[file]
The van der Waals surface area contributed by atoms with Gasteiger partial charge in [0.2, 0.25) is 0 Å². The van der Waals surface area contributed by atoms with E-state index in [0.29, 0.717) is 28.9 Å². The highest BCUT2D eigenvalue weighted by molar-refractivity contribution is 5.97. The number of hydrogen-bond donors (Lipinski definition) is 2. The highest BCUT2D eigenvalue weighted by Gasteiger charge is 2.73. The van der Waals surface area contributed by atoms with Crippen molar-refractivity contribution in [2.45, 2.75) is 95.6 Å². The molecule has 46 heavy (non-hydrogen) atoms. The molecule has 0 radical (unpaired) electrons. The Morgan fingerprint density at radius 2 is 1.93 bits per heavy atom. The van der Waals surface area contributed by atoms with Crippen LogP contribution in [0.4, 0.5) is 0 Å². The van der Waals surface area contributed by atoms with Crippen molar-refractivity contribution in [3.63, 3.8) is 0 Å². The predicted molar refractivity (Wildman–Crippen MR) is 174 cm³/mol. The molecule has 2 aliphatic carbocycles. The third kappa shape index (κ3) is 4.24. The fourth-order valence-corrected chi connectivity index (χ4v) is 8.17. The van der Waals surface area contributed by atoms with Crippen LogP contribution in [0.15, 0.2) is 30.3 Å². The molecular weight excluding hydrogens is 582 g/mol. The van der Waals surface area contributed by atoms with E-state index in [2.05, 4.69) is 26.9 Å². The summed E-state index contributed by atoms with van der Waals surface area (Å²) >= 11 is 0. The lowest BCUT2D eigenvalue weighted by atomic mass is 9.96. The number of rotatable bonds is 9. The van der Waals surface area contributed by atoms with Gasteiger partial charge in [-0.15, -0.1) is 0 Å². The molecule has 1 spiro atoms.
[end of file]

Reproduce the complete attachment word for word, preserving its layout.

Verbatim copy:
The van der Waals surface area contributed by atoms with Gasteiger partial charge in [0.2, 0.25) is 0 Å². The van der Waals surface area contributed by atoms with E-state index in [0.29, 0.717) is 28.9 Å². The highest BCUT2D eigenvalue weighted by molar-refractivity contribution is 5.97. The number of hydrogen-bond donors (Lipinski definition) is 2. The highest BCUT2D eigenvalue weighted by Gasteiger charge is 2.73. The van der Waals surface area contributed by atoms with Crippen molar-refractivity contribution in [2.45, 2.75) is 95.6 Å². The molecule has 46 heavy (non-hydrogen) atoms. The molecule has 0 radical (unpaired) electrons. The Morgan fingerprint density at radius 2 is 1.93 bits per heavy atom. The van der Waals surface area contributed by atoms with Crippen LogP contribution in [0.4, 0.5) is 0 Å². The van der Waals surface area contributed by atoms with Crippen molar-refractivity contribution in [3.63, 3.8) is 0 Å². The predicted molar refractivity (Wildman–Crippen MR) is 174 cm³/mol. The molecule has 2 aliphatic carbocycles. The third kappa shape index (κ3) is 4.24. The fourth-order valence-corrected chi connectivity index (χ4v) is 8.17. The van der Waals surface area contributed by atoms with Crippen LogP contribution in [0.15, 0.2) is 30.3 Å². The molecular weight excluding hydrogens is 582 g/mol. The van der Waals surface area contributed by atoms with E-state index in [2.05, 4.69) is 26.9 Å². The summed E-state index contributed by atoms with van der Waals surface area (Å²) >= 11 is 0. The lowest BCUT2D eigenvalue weighted by atomic mass is 9.96. The number of rotatable bonds is 9. The van der Waals surface area contributed by atoms with Gasteiger partial charge in [-0.15, -0.1) is 0 Å². The molecule has 1 spiro atoms.